This time it turned out that the terrorists were not white men from the Middle West, but were indeed from the Middle East. Quiet and polite, like Timothy McVeigh. The hate attacks on mosques and those who "looked Middle Eastern" soon started. I have heard of 3 people killed in America, many more wounded. People who had nothing to do with the terrorists, whose only offense was to have the "face of the enemy." People who may in fact have been refugees from the very forces they are accused of representing. If we condemn the terrorists for lashing out and killing innocent people, what does it say about us when we lash out and kill innocent people in retaliation?

Like everyone else, I have spent the weeks since the attacks watching the news, reading the papers, scanning the Web to try to understand why it has happened and how we can protect ourselves. Zara sends me an email from San Francisco: the evening of September 21st, CNN says "more than 50% of Americans favor the idea of Arab-Americans having to carry special ID. Then a segment on what happened last time: footage of the internment camps, a very American-looking Japanese-American woman talking about her memories, photos of her as a smiling 7-year old in the camps, closing with her saying how Arab-Americans have to be understanding of how Americans feel, and her final words, 'It's inevitable.'" Ohmygod, why did they interview HER instead of the thousands of Japanese-Americans who would have said "it must never happen again?" Is "the media" preparing us all to think that in times of crisis, we need to give up our precious democratic rights, that "liberty and justice for all" does not apply to people who have the face of the enemy? I wonder how the FBI searches for white male suspects like Timothy McVeigh and Terry Nichols, when they can't just look at a person and instantly tell if he or she is a potential culprit. I wonder if the German Neo-Nazis who said, "hey, how come no one has thought of flying a plane into the Bundestag?" and celebrated the attack on America all look like skinheads, or if they disguise themselves as normal people. [3]

I think about the 120,000 Japanese-Americans interned in WWII, the majority of them minors at the time, native-born American citizens who had never seen Japan and spoke almost no Japanese. How their parents were unable to become Americans because U.S. laws prohibited citizenship for Asians. How they were persuaded by the U.S. government and by their own leaders that for safety they should "voluntarily" enter what the government called concentration camps. How it turned out the sentries' guns were turned inward, not outward, and shot any Japanese-American who came too close to the barbed wire fence. I think about how all adults in the camps were required to fill out a form declaring loyalty to the U.S. and forswearing any allegiance to Japan, making the immigrant parents stateless and their native-born children sound like repentant traitors. I think about how the young men who were born in America and only knew America and who learned in the schools that America was the land of liberty and justice for all were asked to prove their loyalty by volunteering to join the Army and die for the country that had deprived them of their civil rights. How they were angry and bitter and some even demanded that their rights as citizens should be restored first - they were imprisoned as draft resisters and ostracized as traitors by the Japanese-American community. [4] How others decided that the Japanese propaganda was right, America would never accept them as real citizens, and gave up their U.S. citizenship in anger to be "repatriated" to a country they had never seen, whose language they barely spoke. [5]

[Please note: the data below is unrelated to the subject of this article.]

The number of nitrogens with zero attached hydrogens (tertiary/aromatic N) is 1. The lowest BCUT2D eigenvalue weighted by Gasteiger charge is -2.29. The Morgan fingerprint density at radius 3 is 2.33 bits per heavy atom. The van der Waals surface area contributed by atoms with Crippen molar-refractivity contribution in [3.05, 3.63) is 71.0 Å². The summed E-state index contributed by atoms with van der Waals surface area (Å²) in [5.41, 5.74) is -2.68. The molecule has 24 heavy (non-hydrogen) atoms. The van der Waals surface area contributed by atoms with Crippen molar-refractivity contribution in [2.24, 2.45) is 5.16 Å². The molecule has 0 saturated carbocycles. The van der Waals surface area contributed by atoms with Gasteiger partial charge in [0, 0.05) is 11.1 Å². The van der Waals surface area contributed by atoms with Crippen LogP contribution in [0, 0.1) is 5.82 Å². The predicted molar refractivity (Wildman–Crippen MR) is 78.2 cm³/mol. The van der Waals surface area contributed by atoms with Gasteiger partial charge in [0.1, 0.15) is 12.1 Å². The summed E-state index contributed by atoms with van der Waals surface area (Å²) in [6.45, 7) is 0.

I think about how the number of Japanese-American volunteers from Hawaii for the U.S. Army vastly exceeded the number from the mainland. The Hawaiian Japanese-Americans were under suspicion, just like all people of Middle Eastern background are now under suspicion. But they were not interned, they were not deprived of their rights and the young men jumped at the chance to prove their loyalty to the U.S. If you ask people to die for their country, it is wise not to deprive them of their civil rights first.

I think about how the Japanese-American 100th Infantry Battalion and the 442nd Regimental Combat Team became the most decorated units in the history of the U.S., which also meant they had the highest casualty rate. How they were sent in to rescue the Lost Battalion, a Texas regiment trapped behind German lines, knowing that it was a suicide mission and they were considered expendable. How they freed prisoners from the Dachau subcamps, while some of their own families were still imprisoned in America, land of the free, home of the brave. I think of the German prisoners-of-war asking the Japanese-Americans "why are you fighting for America?" and wonder if they always had an answer. [6]

I think of how in the fall of 1941 the President had commissioned the top-secret Munson Report to examine the loyalty of Japanese-Americans, which came to the conclusion that the vast majority were loyal to the U.S., and those who weren't could be rounded up easily, as the FBI in fact did the very night of Pearl Harbor. How this and other reports were concealed by government officials and military commanders who were personally convinced that it was impossible for a person with even a drop of Japanese blood to be loyal to America. [7] How finally in the 1980s "... documents recently discovered under the Freedom of Information Act revealed that government attorneys suppressed key evidence and authoritative reports from the Office of Naval Intelligence, the FBI, the Federal Communications Commission, and Army Intelligence which flatly contradicted the government claim that Japanese Americans were a threat to security." [8]